allison's animal academy
calming signals dogs use

Tips for Calming your pets: Calming signals dogs use

Tips for Calming your pets and the calming signals dogs use to communicate. How to use these Signals to Communicate with your dog.

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When dogs communicate with us and other dogs on how they are feeling they will use their body. A dog will tell you if they are excited, stressed, nervous, alert, means no harm, etc. Some of the body language is very obvious and some of it is very subtle. Here are some of the “calming signals” dogs use and how you can use them too.

What are Calming Signals? Dog trainer Turid Rugaas coined the term “calming signals”. She observered that there are over 30 signals dogs use. Dogs will use these to prevent situations that are threatening such as calming down anxiety, fear, noise or other scary circumstances.

These signals can also be used to “I mean no harm” or “I come in peace”. This enables dogs to become friends or coexist peacefully. Here are a handful of signals that you can use to communicate with your dog.

All dogs have these inherited set of signals. It is ingrained in them. They have either been developed in a healthy manner from puppy hood from other dogs / humans or the dogs don’t realize how to interpret them and use them due to lack of socialization. In the latter situation, the signals to communicate with each other can be developed. It will just take longer and more time.

Head Turning

This is used by dogs to let them know they are being a little too inappropriate or rude with their greeting. You may have also seen this when you are taking a photo op with your dog who keeps turning their head to the side. However as soon as you put your phone / camera down, they’re fine and back to their normal self. They are telling you that they are uncomfortable.
How you can use with your dog: When a dog is either worried or scared that you are approaching in an uncomfortable manner. Their may also be barking involved. Stop what you are doing, do not continue with approaching the dog and turn your head to the side as if to look at something else. Avoid eye contact. This will bring down the stress level. Depending on the severity it can either be quickly resolved or slower process.

Turning Away

This is generally used by dogs during playtime. You have noticed when a dog is getting wild such as growling or perceived as a little too much for the other dog. It also will happen if a human is speaking in a way that sounds angry to the dog. What will happen during this time: The dog will normally stop the interaction and turn either it’s side or back toward the dog / human. This can be standing, sitting or lying down.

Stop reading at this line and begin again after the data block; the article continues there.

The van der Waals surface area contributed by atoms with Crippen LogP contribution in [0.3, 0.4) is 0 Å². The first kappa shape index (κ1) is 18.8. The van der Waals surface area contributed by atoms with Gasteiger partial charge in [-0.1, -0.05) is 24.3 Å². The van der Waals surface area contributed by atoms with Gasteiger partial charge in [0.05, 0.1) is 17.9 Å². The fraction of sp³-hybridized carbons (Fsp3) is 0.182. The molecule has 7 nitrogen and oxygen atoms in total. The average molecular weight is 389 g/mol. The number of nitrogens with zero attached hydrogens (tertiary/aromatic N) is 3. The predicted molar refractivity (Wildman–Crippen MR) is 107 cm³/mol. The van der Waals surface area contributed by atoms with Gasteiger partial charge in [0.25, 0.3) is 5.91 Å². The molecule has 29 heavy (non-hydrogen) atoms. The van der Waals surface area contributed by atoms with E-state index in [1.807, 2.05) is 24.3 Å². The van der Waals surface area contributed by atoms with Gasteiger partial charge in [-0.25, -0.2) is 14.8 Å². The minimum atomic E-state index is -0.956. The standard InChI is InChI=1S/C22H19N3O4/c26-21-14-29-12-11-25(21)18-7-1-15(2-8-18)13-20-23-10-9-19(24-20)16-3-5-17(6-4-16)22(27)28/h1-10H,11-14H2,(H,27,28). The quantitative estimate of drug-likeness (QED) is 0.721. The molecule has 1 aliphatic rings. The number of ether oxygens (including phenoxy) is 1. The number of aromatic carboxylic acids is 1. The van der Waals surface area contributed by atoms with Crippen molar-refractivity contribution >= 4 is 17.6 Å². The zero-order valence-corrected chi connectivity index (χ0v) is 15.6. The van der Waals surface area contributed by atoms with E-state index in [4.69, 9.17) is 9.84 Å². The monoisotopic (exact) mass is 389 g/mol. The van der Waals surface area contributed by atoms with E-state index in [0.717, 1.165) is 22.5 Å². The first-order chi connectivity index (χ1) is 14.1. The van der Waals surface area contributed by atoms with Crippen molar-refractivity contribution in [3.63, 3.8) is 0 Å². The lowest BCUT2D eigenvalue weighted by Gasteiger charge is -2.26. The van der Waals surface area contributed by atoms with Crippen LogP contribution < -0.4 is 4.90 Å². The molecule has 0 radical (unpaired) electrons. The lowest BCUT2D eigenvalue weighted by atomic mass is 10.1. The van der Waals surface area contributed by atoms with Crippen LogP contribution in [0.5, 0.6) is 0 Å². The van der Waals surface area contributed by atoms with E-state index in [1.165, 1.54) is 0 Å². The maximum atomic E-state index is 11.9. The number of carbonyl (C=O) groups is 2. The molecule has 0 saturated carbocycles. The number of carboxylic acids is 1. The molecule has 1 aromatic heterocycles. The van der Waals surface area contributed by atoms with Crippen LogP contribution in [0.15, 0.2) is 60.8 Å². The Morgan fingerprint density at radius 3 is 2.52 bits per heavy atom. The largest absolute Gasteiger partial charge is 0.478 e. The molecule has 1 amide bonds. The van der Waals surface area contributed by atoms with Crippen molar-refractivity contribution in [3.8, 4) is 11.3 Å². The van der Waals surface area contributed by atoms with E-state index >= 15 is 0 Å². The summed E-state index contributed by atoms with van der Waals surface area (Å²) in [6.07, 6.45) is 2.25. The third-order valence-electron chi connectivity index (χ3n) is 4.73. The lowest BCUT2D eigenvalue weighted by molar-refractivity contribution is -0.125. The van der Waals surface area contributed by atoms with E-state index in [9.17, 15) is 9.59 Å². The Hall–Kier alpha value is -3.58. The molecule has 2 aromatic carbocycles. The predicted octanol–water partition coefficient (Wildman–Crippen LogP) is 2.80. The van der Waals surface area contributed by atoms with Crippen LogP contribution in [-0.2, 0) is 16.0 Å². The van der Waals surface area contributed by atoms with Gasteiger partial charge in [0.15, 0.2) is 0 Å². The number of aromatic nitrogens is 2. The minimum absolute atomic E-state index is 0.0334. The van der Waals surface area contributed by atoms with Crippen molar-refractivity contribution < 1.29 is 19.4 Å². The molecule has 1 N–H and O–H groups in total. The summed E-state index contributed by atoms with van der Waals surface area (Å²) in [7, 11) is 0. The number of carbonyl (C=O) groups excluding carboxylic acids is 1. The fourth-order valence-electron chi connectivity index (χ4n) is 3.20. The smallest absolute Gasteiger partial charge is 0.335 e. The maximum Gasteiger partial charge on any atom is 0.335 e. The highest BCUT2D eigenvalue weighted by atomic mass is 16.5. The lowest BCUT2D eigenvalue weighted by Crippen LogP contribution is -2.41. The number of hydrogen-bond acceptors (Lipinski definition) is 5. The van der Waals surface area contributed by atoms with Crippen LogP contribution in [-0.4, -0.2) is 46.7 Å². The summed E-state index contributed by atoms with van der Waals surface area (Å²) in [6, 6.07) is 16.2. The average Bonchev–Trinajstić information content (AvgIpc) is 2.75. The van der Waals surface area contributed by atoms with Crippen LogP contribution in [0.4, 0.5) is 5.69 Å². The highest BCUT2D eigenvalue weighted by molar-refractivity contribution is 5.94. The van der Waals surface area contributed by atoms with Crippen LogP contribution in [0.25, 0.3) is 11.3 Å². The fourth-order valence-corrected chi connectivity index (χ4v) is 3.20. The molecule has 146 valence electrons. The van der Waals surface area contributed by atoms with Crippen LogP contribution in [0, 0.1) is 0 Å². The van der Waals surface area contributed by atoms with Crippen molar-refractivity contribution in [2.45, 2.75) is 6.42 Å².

How you can use: If the dog is showing nervousness or aggression, let’s use jumping as an example. You just use your body, no speaking. Turn your back or side to them. This is a very strong calming signal to them. If used consistently they should pick up on it.

Yawning

This is used in a variety of situations. If a human is scary to them, unpleasant car rides or even being held tight. FYI, Dogs are not fond of being hugged unless they really know the human. Unlike humans who like hugging, this is not so for dogs.
How you can use: You can use this anytime you notice that your dog is stressed or scared to help calm them down. I would use this with one of the foster dogs I had to start the process.

Sitting Down

There may be times that you notice a dog will sit with his back to another dog or even you. Usually they do this if they are feeling uncertain or there is yelling happening.
How you can use: You can use this anytime your dog is stressed an is unable to relax. You can sit on the floor with them or if strangers are visiting that make your dog uneasy as soon as they sit down you may notice your dog to slowly relax.

These are just handful of signals that you can use. Other signals include lip licking, sniffing, body shake and many more! I hope you find this useful and if you have any questions please feel free to email me at allison@allisonsanimalacademy.com. Have a wonderful day!

Wags,

Allison

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